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Debates Forum

  1. 20 Jul '11 03:02
    http://www.csmonitor.com/Business/The-Daily-Reckoning/2011/0110/On-the-worthlessness-of-Japanese-government-debt

    Japan's debt is at insane levels, yet the USA owes Japan over 900 billion. Borrowing and lending at the same time?

    http://www.npr.org/blogs/thetwo-way/2011/07/15/138155724/china-japan-lead-international-pack-holding-u-s-debt

    Isn't this contrary to common sense? Can anyone explain this so it makes sense?
  2. 20 Jul '11 10:06
    Bond holders don't have to be governments now do they?
  3. Subscriber Wajoma
    Die Cheeseburger
    20 Jul '11 10:11
    Originally posted by Metal Brain
    http://www.csmonitor.com/Business/The-Daily-Reckoning/2011/0110/On-the-worthlessness-of-Japanese-government-debt

    Japan's debt is at insane levels, yet the USA owes Japan over 900 billion. Borrowing and lending at the same time?

    http://www.npr.org/blogs/thetwo-way/2011/07/15/138155724/china-japan-lead-international-pack-holding-u-s-debt

    Isn't this contrary to common sense? Can anyone explain this so it makes sense?
    But it's not contrary to what a meth addict does.
  4. 20 Jul '11 11:59
    Originally posted by KazetNagorra
    Bond holders don't have to be governments now do they?
    But it is hard to tell isn't it?

    http://www.guardian.co.uk/commentisfree/2011/jul/11/banking-bond-holders-debt
  5. 20 Jul '11 15:49
    Originally posted by KazetNagorra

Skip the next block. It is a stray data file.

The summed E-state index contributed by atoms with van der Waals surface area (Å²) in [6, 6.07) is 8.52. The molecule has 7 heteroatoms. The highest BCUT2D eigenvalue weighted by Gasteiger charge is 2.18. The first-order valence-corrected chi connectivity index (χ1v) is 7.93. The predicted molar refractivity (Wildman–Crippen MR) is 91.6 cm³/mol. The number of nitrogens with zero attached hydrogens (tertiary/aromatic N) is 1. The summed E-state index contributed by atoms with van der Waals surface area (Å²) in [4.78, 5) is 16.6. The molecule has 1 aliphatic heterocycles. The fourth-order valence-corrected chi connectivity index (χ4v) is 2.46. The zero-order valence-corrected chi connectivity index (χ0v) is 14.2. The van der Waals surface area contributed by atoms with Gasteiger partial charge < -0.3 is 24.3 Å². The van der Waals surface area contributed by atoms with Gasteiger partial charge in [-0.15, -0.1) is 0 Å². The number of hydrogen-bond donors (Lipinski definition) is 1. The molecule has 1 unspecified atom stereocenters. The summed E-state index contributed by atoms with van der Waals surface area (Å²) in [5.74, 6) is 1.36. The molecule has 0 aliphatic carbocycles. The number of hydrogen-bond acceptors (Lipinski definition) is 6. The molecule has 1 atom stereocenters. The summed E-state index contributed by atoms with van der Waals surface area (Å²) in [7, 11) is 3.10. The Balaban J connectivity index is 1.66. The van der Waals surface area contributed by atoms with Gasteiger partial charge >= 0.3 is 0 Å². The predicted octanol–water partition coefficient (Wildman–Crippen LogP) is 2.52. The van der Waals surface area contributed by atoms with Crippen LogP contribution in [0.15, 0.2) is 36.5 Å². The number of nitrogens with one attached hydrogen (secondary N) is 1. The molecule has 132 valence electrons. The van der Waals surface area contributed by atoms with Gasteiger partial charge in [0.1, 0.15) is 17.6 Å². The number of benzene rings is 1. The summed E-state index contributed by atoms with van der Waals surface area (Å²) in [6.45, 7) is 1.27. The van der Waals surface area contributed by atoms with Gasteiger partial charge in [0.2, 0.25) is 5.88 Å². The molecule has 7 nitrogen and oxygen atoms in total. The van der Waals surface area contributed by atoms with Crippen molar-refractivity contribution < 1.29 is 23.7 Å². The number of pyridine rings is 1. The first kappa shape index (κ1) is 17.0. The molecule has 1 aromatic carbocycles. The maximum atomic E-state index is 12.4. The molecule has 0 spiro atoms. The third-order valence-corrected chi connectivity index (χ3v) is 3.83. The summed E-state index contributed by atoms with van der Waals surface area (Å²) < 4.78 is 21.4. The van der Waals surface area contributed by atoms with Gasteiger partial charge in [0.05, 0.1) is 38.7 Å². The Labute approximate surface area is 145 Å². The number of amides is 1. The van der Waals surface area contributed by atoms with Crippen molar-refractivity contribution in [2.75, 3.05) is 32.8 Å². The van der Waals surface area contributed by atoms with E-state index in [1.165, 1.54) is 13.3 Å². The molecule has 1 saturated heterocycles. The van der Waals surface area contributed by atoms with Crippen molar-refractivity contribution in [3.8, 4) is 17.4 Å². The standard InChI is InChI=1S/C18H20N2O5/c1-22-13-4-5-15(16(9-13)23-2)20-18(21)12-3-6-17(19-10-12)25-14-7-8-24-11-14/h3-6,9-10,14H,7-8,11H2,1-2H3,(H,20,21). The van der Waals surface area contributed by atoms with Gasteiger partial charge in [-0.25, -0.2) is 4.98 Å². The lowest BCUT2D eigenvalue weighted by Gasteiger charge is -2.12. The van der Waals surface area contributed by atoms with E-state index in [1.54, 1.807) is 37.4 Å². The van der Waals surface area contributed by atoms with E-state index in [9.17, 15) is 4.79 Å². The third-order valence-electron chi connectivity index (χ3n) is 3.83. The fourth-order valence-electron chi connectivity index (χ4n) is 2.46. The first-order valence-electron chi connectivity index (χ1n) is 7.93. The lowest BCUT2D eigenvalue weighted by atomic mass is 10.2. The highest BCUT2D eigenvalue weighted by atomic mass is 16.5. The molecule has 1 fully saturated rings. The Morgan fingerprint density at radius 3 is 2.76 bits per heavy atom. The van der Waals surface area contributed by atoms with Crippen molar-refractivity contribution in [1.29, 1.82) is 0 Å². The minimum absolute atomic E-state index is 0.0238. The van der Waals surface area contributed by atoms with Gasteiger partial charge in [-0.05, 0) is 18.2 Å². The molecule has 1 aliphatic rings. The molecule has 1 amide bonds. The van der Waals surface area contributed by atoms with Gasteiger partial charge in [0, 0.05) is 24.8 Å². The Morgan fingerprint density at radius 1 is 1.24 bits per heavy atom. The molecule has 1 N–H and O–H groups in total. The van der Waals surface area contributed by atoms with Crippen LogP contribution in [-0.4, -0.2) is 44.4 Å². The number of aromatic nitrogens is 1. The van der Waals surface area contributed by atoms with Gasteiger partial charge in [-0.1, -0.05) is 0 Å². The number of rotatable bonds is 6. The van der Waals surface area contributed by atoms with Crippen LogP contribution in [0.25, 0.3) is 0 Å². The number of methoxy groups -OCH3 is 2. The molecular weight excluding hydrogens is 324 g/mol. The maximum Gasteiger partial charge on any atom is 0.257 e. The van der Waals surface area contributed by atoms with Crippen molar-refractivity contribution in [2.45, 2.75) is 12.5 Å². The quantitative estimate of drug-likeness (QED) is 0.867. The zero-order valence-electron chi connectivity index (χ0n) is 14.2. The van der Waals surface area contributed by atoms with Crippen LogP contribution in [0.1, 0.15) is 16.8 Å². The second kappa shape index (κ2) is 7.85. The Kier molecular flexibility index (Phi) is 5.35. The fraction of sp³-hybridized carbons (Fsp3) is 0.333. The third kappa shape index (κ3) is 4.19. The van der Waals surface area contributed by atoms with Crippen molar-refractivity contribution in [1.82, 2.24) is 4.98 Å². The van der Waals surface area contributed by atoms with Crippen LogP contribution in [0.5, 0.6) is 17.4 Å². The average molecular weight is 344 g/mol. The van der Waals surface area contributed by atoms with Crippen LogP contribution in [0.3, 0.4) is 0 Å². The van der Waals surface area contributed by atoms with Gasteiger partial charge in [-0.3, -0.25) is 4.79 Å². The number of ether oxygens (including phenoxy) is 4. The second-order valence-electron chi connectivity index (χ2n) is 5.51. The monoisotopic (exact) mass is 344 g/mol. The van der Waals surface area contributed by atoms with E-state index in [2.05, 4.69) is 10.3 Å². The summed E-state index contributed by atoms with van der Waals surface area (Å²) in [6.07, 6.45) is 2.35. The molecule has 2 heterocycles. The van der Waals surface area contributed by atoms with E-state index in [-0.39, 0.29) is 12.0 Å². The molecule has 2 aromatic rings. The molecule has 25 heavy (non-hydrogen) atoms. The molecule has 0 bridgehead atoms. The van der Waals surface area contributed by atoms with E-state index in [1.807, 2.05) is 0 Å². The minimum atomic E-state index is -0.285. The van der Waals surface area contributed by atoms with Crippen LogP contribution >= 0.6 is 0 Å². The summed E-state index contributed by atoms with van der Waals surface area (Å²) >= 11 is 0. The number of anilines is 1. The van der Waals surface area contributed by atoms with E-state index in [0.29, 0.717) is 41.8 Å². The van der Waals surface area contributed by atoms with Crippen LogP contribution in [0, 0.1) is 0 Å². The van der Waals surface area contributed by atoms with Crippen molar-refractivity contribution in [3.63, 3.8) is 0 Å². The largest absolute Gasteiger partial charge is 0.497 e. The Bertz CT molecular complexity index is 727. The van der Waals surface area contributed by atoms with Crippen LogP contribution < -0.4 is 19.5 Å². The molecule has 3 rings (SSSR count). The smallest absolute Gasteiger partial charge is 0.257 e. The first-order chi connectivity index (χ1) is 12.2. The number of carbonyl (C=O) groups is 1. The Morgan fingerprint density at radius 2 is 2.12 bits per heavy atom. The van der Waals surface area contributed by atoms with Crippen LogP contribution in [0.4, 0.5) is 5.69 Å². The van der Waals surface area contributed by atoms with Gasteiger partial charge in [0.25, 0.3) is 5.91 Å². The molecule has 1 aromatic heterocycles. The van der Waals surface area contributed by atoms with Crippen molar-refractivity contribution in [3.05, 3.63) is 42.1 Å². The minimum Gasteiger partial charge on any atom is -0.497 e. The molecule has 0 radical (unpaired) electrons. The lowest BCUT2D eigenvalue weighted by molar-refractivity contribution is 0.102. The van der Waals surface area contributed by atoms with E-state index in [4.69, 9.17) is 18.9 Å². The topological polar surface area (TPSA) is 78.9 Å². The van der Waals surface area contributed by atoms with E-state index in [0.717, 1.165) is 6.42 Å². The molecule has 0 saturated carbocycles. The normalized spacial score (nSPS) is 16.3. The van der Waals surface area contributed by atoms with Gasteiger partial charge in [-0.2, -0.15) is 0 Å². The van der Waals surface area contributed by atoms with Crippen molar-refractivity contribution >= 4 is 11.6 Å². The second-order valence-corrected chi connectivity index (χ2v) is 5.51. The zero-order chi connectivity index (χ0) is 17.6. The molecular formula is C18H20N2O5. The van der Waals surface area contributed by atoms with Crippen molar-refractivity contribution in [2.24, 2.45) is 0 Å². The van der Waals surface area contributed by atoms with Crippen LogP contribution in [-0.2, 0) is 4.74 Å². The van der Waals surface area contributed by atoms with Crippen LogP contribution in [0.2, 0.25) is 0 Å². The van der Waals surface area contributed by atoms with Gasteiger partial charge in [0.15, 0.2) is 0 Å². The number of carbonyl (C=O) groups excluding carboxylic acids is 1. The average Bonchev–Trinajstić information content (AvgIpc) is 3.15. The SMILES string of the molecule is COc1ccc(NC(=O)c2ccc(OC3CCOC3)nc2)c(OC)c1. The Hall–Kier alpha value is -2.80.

Bond holders don't have to be governments now do they?
    Here you go kazet.

    http://www.reuters.com/article/2011/03/15/usa-geithner-treasuries-idUSWEN959720110315

    Explain why the Japanese government holds US bonds while they are deep in debt themselves.
  6. 21 Jul '11 13:37
    So why don't the US and Japan come to an agreement to wipe out each other's mutual debt? They'd eliminate future interest payments, and surely that would make the economic future a lot brighter for both countries. Who's going to lose?
  7. 21 Jul '11 14:09
    Originally posted by Teinosuke
    So why don't the US and Japan come to an agreement to wipe out each other's mutual debt? They'd eliminate future interest payments, and surely that would make the economic future a lot brighter for both countries. Who's going to lose?
    You are making perfect sense unless the goal is to put the most of the people in both countries into economic slavery.
    Our interests and the interests of the elite are two different things.

    Makes you angry doesn't it?
  8. 21 Jul '11 14:22
    Originally posted by Metal Brain
    Here you go kazet.

    http://www.reuters.com/article/2011/03/15/usa-geithner-treasuries-idUSWEN959720110315

    Explain why the Japanese government holds US bonds while they are deep in debt themselves.
    Perhaps because the yield of US bonds is higher. Perhaps for some other reason. Perhaps because it's a dark sinister conspiracy by the zionist freemasons of the Bilderberg group.
  9. 21 Jul '11 14:47